I Learned A Lot From Bill Marriott and His Dad

Hi Everyone…Bill Marriott is one of the best leaders out there. I was lucky enough to work for him for 17 years. I joined Marriott when they had 36 hotels in 1973. When I went to Disney in 1990 they had 800. I think they have 4,000 today.  I am sure you will enjoy the latest post from his blog….Lee

My father liked to say, “Success is never final.”  Before the paint dried on a brand new Hot Shoppes restaurant, he was already signing a deal for the next one.  He had high expectations for his associates (especially me) and he always wanted to pursue excellence.

When my dad decided I should be president of our company, I thought about and developed my twelve rules of success. They’ve served me well and I hope you’ll find them useful in your career.

  1. Challenge your team to do better and do it often.
  2. Take good care of your associates, and they’ll take good care of your  customers, and they’ll come back.
  3. Celebrate your peoples’ success, not your own.
  4. Know what you’re good at and keep improving.
  5. Do it and do it now.  Err on the side of taking action.
  6. Communicate by listening to your customers, associates and competitors.
  7. See and be seen.  Get out of your office, walk the talk, make yourself   visible and accessible.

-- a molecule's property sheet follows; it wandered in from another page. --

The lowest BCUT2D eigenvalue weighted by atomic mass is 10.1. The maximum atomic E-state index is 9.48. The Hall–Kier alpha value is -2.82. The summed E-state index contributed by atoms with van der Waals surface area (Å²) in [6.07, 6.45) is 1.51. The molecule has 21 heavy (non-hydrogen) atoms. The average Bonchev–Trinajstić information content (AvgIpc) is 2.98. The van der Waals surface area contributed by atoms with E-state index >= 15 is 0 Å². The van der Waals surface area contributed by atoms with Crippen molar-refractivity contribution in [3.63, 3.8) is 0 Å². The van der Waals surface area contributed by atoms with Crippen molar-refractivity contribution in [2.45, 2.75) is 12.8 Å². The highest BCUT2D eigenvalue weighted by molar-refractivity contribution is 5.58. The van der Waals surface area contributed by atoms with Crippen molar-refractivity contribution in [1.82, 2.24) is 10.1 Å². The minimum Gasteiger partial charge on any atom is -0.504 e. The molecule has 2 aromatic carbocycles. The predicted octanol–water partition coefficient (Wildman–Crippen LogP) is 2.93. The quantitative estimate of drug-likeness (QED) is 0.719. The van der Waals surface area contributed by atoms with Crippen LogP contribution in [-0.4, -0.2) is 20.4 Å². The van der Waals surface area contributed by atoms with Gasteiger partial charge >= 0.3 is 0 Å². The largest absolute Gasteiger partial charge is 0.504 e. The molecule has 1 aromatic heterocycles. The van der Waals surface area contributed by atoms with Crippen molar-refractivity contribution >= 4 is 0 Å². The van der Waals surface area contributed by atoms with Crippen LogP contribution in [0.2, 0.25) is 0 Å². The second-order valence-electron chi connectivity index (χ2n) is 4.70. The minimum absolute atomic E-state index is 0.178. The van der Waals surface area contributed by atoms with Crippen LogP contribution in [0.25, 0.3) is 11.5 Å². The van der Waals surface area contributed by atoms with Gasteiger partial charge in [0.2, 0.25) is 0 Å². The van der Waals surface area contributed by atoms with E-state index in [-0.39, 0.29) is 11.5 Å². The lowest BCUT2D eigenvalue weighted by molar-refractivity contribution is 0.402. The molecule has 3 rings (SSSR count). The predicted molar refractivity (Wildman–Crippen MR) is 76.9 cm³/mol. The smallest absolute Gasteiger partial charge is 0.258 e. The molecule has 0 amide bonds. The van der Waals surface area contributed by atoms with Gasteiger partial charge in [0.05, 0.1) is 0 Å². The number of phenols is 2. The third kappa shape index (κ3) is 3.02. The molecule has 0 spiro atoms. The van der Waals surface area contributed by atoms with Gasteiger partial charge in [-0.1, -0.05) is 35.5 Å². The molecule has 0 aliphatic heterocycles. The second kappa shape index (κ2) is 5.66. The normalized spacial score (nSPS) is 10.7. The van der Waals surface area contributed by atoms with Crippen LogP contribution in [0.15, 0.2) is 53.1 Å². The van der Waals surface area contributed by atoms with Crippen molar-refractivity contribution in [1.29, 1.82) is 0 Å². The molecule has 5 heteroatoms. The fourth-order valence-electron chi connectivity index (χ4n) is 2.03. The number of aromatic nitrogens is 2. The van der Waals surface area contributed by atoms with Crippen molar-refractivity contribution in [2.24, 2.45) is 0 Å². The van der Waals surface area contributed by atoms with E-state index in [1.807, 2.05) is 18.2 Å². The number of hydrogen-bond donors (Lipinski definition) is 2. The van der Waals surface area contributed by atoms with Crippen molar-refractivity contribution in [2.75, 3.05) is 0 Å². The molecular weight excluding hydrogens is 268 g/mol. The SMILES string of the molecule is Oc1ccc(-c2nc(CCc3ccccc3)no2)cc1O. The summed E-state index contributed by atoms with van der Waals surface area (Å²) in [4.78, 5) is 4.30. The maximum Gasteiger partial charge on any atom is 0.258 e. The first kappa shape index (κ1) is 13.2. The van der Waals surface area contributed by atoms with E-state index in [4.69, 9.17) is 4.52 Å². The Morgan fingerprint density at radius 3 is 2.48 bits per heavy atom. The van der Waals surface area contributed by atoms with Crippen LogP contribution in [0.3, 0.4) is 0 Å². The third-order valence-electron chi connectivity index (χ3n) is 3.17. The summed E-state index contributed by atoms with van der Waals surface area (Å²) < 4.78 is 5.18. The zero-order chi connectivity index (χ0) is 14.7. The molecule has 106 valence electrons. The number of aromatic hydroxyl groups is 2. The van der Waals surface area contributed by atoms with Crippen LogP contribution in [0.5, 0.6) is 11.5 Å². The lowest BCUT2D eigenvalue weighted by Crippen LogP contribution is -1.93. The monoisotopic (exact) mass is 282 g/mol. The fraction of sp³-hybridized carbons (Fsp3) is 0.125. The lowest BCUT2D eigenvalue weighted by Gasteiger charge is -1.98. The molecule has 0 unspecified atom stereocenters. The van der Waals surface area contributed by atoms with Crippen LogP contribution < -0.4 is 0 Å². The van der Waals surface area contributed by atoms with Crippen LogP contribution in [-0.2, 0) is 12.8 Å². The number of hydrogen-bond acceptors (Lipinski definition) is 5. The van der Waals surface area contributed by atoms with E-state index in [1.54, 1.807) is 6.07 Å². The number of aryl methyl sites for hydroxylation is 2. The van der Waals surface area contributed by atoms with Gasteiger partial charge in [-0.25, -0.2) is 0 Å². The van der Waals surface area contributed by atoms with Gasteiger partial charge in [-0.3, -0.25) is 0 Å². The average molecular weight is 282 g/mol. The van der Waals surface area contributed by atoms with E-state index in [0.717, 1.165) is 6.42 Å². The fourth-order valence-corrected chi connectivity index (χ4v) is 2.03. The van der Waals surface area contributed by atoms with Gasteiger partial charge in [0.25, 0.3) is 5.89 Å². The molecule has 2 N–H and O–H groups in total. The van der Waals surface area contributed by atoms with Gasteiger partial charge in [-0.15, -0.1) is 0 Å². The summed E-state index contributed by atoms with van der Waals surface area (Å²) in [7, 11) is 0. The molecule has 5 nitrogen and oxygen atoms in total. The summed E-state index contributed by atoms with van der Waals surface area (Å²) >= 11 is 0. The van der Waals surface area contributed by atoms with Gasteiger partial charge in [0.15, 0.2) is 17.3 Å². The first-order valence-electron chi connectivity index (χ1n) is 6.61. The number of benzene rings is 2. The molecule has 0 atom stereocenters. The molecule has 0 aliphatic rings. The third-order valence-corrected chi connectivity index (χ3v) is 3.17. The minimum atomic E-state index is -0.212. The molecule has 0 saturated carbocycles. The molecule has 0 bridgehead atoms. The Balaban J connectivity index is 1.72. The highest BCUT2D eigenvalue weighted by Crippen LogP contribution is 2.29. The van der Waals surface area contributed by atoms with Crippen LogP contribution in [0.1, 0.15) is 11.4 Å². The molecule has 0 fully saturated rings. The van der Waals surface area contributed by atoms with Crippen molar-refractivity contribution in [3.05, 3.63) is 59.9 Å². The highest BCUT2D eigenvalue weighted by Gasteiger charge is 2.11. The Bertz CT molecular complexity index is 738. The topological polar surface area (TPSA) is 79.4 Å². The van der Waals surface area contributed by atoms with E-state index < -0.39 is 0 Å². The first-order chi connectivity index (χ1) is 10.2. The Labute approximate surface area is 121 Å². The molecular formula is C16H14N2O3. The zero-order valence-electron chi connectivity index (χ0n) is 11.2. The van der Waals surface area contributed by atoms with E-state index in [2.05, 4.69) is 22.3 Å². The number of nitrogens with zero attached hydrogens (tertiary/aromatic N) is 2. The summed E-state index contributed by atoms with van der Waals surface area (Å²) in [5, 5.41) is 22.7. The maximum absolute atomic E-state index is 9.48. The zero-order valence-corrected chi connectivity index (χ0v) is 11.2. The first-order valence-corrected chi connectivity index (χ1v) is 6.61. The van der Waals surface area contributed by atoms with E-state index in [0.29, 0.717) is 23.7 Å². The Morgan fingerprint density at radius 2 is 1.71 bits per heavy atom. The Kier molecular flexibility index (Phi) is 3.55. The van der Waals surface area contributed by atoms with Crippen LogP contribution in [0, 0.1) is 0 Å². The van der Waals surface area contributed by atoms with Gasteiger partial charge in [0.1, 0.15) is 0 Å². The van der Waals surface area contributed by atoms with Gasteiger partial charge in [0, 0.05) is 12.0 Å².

8. Success is always in the details.
  9. It’s more important to hire people with the right qualities than with specific experience.
  10. Customer needs may vary, but their bias for quality never does.
  11. Always hire people who are smarter than you are.
  12. View every problem as an opportunity to grow. 

Please leave me a comment and let me know which rules you really like.  I’m Bill Marriott and thanks for helping me keep Marriott on the move.

– See more at: http://www.blogs.marriott.com/marriott-on-the-move/2014/02/12-rules-for-success.html#sthash.xkEAO1fI.dpuf


1 Comment
  1. My favorite is Communicate by listening to your customers, associates and competitors. In particular the competitors part. Most people don’t listen to competitors. You can see so many things if you pay attention.

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